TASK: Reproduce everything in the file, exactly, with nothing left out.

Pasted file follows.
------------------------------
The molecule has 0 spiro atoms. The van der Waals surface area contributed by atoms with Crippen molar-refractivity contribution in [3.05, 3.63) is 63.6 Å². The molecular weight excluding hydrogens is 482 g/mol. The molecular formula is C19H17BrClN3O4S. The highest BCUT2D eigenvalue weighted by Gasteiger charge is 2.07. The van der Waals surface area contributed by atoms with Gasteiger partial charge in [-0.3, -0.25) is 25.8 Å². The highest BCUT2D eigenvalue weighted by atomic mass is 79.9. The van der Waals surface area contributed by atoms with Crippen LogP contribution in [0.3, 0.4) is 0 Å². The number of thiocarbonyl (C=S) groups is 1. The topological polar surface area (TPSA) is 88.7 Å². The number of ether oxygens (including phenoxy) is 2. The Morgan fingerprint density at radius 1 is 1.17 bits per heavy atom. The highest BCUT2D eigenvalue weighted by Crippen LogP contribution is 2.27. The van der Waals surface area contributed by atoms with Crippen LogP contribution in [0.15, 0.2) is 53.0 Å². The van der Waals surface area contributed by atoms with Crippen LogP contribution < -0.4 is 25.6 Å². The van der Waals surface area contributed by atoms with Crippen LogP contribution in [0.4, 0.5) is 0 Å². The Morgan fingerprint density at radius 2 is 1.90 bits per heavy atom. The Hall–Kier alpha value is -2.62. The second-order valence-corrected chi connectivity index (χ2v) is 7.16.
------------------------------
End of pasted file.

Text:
The molecule has 0 spiro atoms. The van der Waals surface area contributed by atoms with Crippen molar-refractivity contribution in [3.05, 3.63) is 63.6 Å². The molecular weight excluding hydrogens is 482 g/mol. The molecular formula is C19H17BrClN3O4S. The highest BCUT2D eigenvalue weighted by Gasteiger charge is 2.07. The van der Waals surface area contributed by atoms with Gasteiger partial charge in [-0.3, -0.25) is 25.8 Å². The highest BCUT2D eigenvalue weighted by atomic mass is 79.9. The van der Waals surface area contributed by atoms with Crippen LogP contribution in [0.3, 0.4) is 0 Å². The number of thiocarbonyl (C=S) groups is 1. The topological polar surface area (TPSA) is 88.7 Å². The number of ether oxygens (including phenoxy) is 2. The Morgan fingerprint density at radius 1 is 1.17 bits per heavy atom. The highest BCUT2D eigenvalue weighted by Crippen LogP contribution is 2.27. The van der Waals surface area contributed by atoms with Crippen LogP contribution in [0.15, 0.2) is 53.0 Å². The van der Waals surface area contributed by atoms with Crippen LogP contribution < -0.4 is 25.6 Å². The van der Waals surface area contributed by atoms with Crippen LogP contribution in [0.4, 0.5) is 0 Å². The Morgan fingerprint density at radius 2 is 1.90 bits per heavy atom. The Hall–Kier alpha value is -2.62. The second-order valence-corrected chi connectivity index (χ2v) is 7.16.